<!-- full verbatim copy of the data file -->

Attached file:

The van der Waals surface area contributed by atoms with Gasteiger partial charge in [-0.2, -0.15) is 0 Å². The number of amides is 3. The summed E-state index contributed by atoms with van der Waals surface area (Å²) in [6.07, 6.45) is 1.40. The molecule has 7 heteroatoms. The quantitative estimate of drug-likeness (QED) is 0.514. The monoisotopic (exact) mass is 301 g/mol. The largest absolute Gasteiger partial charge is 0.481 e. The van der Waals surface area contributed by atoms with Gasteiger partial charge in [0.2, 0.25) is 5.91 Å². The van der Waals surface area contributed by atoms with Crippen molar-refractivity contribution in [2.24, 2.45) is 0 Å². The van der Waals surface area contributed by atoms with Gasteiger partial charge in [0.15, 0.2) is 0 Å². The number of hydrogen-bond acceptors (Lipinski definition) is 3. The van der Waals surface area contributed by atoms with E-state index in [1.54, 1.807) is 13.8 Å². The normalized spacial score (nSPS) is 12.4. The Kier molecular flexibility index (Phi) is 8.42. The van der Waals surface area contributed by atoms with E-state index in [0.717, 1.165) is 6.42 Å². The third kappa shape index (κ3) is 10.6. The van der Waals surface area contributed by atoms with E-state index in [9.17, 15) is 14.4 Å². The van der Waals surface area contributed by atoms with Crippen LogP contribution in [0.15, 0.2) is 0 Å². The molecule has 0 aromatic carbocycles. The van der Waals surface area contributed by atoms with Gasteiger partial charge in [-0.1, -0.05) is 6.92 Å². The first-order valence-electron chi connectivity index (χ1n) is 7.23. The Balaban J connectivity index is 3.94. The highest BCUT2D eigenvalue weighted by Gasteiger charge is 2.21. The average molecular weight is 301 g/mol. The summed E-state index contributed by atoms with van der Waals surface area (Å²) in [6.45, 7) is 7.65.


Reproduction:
The van der Waals surface area contributed by atoms with Gasteiger partial charge in [-0.2, -0.15) is 0 Å². The number of amides is 3. The summed E-state index contributed by atoms with van der Waals surface area (Å²) in [6.07, 6.45) is 1.40. The molecule has 7 heteroatoms. The quantitative estimate of drug-likeness (QED) is 0.514. The monoisotopic (exact) mass is 301 g/mol. The largest absolute Gasteiger partial charge is 0.481 e. The van der Waals surface area contributed by atoms with Gasteiger partial charge in [0.2, 0.25) is 5.91 Å². The van der Waals surface area contributed by atoms with Crippen molar-refractivity contribution in [2.24, 2.45) is 0 Å². The van der Waals surface area contributed by atoms with Gasteiger partial charge in [0.15, 0.2) is 0 Å². The number of hydrogen-bond acceptors (Lipinski definition) is 3. The van der Waals surface area contributed by atoms with E-state index in [1.54, 1.807) is 13.8 Å². The normalized spacial score (nSPS) is 12.4. The Kier molecular flexibility index (Phi) is 8.42. The van der Waals surface area contributed by atoms with E-state index in [0.717, 1.165) is 6.42 Å². The third kappa shape index (κ3) is 10.6. The van der Waals surface area contributed by atoms with E-state index in [9.17, 15) is 14.4 Å². The van der Waals surface area contributed by atoms with Crippen LogP contribution in [0.15, 0.2) is 0 Å². The molecule has 0 aromatic carbocycles. The van der Waals surface area contributed by atoms with Gasteiger partial charge in [-0.1, -0.05) is 6.92 Å². The first-order valence-electron chi connectivity index (χ1n) is 7.23. The Balaban J connectivity index is 3.94. The highest BCUT2D eigenvalue weighted by Gasteiger charge is 2.21. The average molecular weight is 301 g/mol. The summed E-state index contributed by atoms with van der Waals surface area (Å²) in [6.45, 7) is 7.65.